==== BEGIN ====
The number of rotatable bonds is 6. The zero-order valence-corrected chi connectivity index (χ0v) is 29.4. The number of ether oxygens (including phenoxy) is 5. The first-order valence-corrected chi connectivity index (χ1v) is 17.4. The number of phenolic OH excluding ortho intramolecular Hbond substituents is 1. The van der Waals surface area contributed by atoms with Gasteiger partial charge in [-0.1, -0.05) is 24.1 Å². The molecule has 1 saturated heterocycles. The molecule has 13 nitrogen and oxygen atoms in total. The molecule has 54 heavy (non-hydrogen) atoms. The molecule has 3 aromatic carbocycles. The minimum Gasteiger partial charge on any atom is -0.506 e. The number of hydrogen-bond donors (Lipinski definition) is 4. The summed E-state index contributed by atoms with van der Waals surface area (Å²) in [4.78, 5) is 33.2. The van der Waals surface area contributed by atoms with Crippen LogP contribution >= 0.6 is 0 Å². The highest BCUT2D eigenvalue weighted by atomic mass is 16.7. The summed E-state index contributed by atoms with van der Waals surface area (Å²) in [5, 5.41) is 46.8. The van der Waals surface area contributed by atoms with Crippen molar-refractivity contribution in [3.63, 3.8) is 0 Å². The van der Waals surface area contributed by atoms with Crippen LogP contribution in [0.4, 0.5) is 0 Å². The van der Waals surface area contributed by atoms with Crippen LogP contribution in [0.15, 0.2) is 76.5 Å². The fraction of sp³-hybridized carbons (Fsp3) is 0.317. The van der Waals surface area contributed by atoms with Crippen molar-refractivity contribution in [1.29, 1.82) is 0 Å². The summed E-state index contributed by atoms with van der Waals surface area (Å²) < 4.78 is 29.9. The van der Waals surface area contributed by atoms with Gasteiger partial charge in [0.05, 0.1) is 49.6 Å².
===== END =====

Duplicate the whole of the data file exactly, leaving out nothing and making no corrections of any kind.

The number of rotatable bonds is 6. The zero-order valence-corrected chi connectivity index (χ0v) is 29.4. The number of ether oxygens (including phenoxy) is 5. The first-order valence-corrected chi connectivity index (χ1v) is 17.4. The number of phenolic OH excluding ortho intramolecular Hbond substituents is 1. The van der Waals surface area contributed by atoms with Gasteiger partial charge in [-0.1, -0.05) is 24.1 Å². The molecule has 1 saturated heterocycles. The molecule has 13 nitrogen and oxygen atoms in total. The molecule has 54 heavy (non-hydrogen) atoms. The molecule has 3 aromatic carbocycles. The minimum Gasteiger partial charge on any atom is -0.506 e. The number of hydrogen-bond donors (Lipinski definition) is 4. The summed E-state index contributed by atoms with van der Waals surface area (Å²) in [4.78, 5) is 33.2. The van der Waals surface area contributed by atoms with Crippen LogP contribution >= 0.6 is 0 Å². The highest BCUT2D eigenvalue weighted by atomic mass is 16.7. The summed E-state index contributed by atoms with van der Waals surface area (Å²) in [5, 5.41) is 46.8. The van der Waals surface area contributed by atoms with Crippen molar-refractivity contribution in [3.63, 3.8) is 0 Å². The van der Waals surface area contributed by atoms with Crippen LogP contribution in [0.4, 0.5) is 0 Å². The van der Waals surface area contributed by atoms with Crippen LogP contribution in [0.15, 0.2) is 76.5 Å². The fraction of sp³-hybridized carbons (Fsp3) is 0.317. The van der Waals surface area contributed by atoms with Crippen molar-refractivity contribution in [1.29, 1.82) is 0 Å². The summed E-state index contributed by atoms with van der Waals surface area (Å²) < 4.78 is 29.9. The van der Waals surface area contributed by atoms with Gasteiger partial charge in [0.05, 0.1) is 49.6 Å².